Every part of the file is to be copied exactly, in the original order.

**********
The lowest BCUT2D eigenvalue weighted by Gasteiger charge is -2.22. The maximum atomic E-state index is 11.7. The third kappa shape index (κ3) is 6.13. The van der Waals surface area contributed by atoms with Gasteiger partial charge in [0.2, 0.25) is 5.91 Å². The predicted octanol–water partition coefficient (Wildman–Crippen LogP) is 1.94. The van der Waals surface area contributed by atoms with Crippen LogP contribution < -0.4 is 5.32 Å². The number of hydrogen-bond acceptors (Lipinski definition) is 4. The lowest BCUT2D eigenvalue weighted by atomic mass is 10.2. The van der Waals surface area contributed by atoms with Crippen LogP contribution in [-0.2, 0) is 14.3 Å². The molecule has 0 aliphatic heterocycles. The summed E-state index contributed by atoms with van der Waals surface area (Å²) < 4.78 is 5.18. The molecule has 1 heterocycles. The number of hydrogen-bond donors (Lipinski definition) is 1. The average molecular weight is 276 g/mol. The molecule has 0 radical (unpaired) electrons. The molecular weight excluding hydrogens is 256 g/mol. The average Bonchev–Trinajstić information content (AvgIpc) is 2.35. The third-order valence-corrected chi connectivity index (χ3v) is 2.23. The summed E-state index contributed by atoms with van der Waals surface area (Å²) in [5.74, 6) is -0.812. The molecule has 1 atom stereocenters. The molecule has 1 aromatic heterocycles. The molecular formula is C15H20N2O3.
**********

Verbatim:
The lowest BCUT2D eigenvalue weighted by Gasteiger charge is -2.22. The maximum atomic E-state index is 11.7. The third kappa shape index (κ3) is 6.13. The van der Waals surface area contributed by atoms with Gasteiger partial charge in [0.2, 0.25) is 5.91 Å². The predicted octanol–water partition coefficient (Wildman–Crippen LogP) is 1.94. The van der Waals surface area contributed by atoms with Crippen LogP contribution < -0.4 is 5.32 Å². The number of hydrogen-bond acceptors (Lipinski definition) is 4. The lowest BCUT2D eigenvalue weighted by atomic mass is 10.2. The van der Waals surface area contributed by atoms with Crippen LogP contribution in [-0.2, 0) is 14.3 Å². The molecule has 0 aliphatic heterocycles. The summed E-state index contributed by atoms with van der Waals surface area (Å²) < 4.78 is 5.18. The molecule has 1 heterocycles. The number of hydrogen-bond donors (Lipinski definition) is 1. The average molecular weight is 276 g/mol. The molecule has 0 radical (unpaired) electrons. The molecular weight excluding hydrogens is 256 g/mol. The average Bonchev–Trinajstić information content (AvgIpc) is 2.35. The third-order valence-corrected chi connectivity index (χ3v) is 2.23. The summed E-state index contributed by atoms with van der Waals surface area (Å²) in [5.74, 6) is -0.812. The molecule has 1 atom stereocenters. The molecule has 1 aromatic heterocycles. The molecular formula is C15H20N2O3.